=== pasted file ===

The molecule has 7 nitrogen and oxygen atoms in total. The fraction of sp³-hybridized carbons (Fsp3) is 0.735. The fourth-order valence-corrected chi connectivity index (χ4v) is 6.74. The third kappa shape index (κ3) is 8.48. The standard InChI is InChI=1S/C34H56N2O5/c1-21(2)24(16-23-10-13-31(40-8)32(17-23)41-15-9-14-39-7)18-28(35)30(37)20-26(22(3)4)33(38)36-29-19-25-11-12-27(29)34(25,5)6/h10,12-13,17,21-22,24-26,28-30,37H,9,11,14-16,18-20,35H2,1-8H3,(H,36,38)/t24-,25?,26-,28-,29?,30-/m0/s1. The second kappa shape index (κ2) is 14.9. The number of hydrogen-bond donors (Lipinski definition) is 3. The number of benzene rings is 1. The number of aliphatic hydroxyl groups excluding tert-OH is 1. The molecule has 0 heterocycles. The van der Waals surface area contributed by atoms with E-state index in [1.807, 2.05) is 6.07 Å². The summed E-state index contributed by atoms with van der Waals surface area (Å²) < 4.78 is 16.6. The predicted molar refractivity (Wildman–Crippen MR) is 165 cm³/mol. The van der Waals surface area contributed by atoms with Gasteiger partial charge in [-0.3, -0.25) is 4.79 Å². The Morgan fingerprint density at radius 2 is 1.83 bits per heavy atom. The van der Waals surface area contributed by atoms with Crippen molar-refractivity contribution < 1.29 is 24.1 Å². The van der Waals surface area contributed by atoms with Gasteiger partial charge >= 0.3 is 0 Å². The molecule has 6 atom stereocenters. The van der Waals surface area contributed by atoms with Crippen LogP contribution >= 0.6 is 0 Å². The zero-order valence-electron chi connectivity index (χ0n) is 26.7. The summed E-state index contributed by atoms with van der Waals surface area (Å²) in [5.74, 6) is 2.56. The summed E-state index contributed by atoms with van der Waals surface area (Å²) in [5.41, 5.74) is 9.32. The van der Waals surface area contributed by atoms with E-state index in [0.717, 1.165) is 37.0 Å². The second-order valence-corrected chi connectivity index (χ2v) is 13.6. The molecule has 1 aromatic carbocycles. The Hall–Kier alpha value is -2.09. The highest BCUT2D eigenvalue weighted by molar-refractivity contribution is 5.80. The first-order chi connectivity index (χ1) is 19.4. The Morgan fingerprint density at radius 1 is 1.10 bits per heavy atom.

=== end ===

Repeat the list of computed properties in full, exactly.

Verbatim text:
The molecule has 7 nitrogen and oxygen atoms in total. The fraction of sp³-hybridized carbons (Fsp3) is 0.735. The fourth-order valence-corrected chi connectivity index (χ4v) is 6.74. The third kappa shape index (κ3) is 8.48. The standard InChI is InChI=1S/C34H56N2O5/c1-21(2)24(16-23-10-13-31(40-8)32(17-23)41-15-9-14-39-7)18-28(35)30(37)20-26(22(3)4)33(38)36-29-19-25-11-12-27(29)34(25,5)6/h10,12-13,17,21-22,24-26,28-30,37H,9,11,14-16,18-20,35H2,1-8H3,(H,36,38)/t24-,25?,26-,28-,29?,30-/m0/s1. The second kappa shape index (κ2) is 14.9. The number of hydrogen-bond donors (Lipinski definition) is 3. The number of benzene rings is 1. The number of aliphatic hydroxyl groups excluding tert-OH is 1. The molecule has 0 heterocycles. The van der Waals surface area contributed by atoms with E-state index in [1.807, 2.05) is 6.07 Å². The summed E-state index contributed by atoms with van der Waals surface area (Å²) < 4.78 is 16.6. The predicted molar refractivity (Wildman–Crippen MR) is 165 cm³/mol. The van der Waals surface area contributed by atoms with Gasteiger partial charge in [-0.3, -0.25) is 4.79 Å². The Morgan fingerprint density at radius 2 is 1.83 bits per heavy atom. The van der Waals surface area contributed by atoms with Crippen molar-refractivity contribution < 1.29 is 24.1 Å². The van der Waals surface area contributed by atoms with Gasteiger partial charge >= 0.3 is 0 Å². The molecule has 6 atom stereocenters. The van der Waals surface area contributed by atoms with Crippen LogP contribution >= 0.6 is 0 Å². The zero-order valence-electron chi connectivity index (χ0n) is 26.7. The summed E-state index contributed by atoms with van der Waals surface area (Å²) in [5.74, 6) is 2.56. The summed E-state index contributed by atoms with van der Waals surface area (Å²) in [5.41, 5.74) is 9.32. The van der Waals surface area contributed by atoms with E-state index in [0.717, 1.165) is 37.0 Å². The second-order valence-corrected chi connectivity index (χ2v) is 13.6. The molecule has 1 aromatic carbocycles. The Hall–Kier alpha value is -2.09. The highest BCUT2D eigenvalue weighted by molar-refractivity contribution is 5.80. The first-order chi connectivity index (χ1) is 19.4. The Morgan fingerprint density at radius 1 is 1.10 bits per heavy atom.